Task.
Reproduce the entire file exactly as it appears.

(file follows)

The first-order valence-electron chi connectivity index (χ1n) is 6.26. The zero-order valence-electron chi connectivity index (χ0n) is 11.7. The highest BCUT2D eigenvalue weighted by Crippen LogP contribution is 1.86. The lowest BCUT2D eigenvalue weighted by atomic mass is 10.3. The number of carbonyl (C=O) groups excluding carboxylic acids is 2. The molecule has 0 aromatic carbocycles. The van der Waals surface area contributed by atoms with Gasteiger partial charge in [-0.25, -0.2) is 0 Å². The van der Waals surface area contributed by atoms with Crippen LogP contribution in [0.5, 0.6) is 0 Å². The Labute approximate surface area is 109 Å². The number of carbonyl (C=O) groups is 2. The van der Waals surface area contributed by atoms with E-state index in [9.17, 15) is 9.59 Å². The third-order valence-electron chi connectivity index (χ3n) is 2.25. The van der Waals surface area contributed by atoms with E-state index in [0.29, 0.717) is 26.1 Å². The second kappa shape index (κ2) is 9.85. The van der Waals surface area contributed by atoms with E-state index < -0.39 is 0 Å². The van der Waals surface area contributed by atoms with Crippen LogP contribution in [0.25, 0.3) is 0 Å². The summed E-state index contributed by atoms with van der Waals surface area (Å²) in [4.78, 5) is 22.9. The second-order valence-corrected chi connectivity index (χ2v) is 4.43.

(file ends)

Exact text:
The first-order valence-electron chi connectivity index (χ1n) is 6.26. The zero-order valence-electron chi connectivity index (χ0n) is 11.7. The highest BCUT2D eigenvalue weighted by Crippen LogP contribution is 1.86. The lowest BCUT2D eigenvalue weighted by atomic mass is 10.3. The number of carbonyl (C=O) groups excluding carboxylic acids is 2. The molecule has 0 aromatic carbocycles. The van der Waals surface area contributed by atoms with Gasteiger partial charge in [-0.25, -0.2) is 0 Å². The van der Waals surface area contributed by atoms with Crippen LogP contribution in [0.5, 0.6) is 0 Å². The Labute approximate surface area is 109 Å². The number of carbonyl (C=O) groups is 2. The van der Waals surface area contributed by atoms with E-state index in [9.17, 15) is 9.59 Å². The third-order valence-electron chi connectivity index (χ3n) is 2.25. The van der Waals surface area contributed by atoms with E-state index in [0.29, 0.717) is 26.1 Å². The second kappa shape index (κ2) is 9.85. The van der Waals surface area contributed by atoms with E-state index < -0.39 is 0 Å². The van der Waals surface area contributed by atoms with Crippen LogP contribution in [0.25, 0.3) is 0 Å². The summed E-state index contributed by atoms with van der Waals surface area (Å²) in [4.78, 5) is 22.9. The second-order valence-corrected chi connectivity index (χ2v) is 4.43.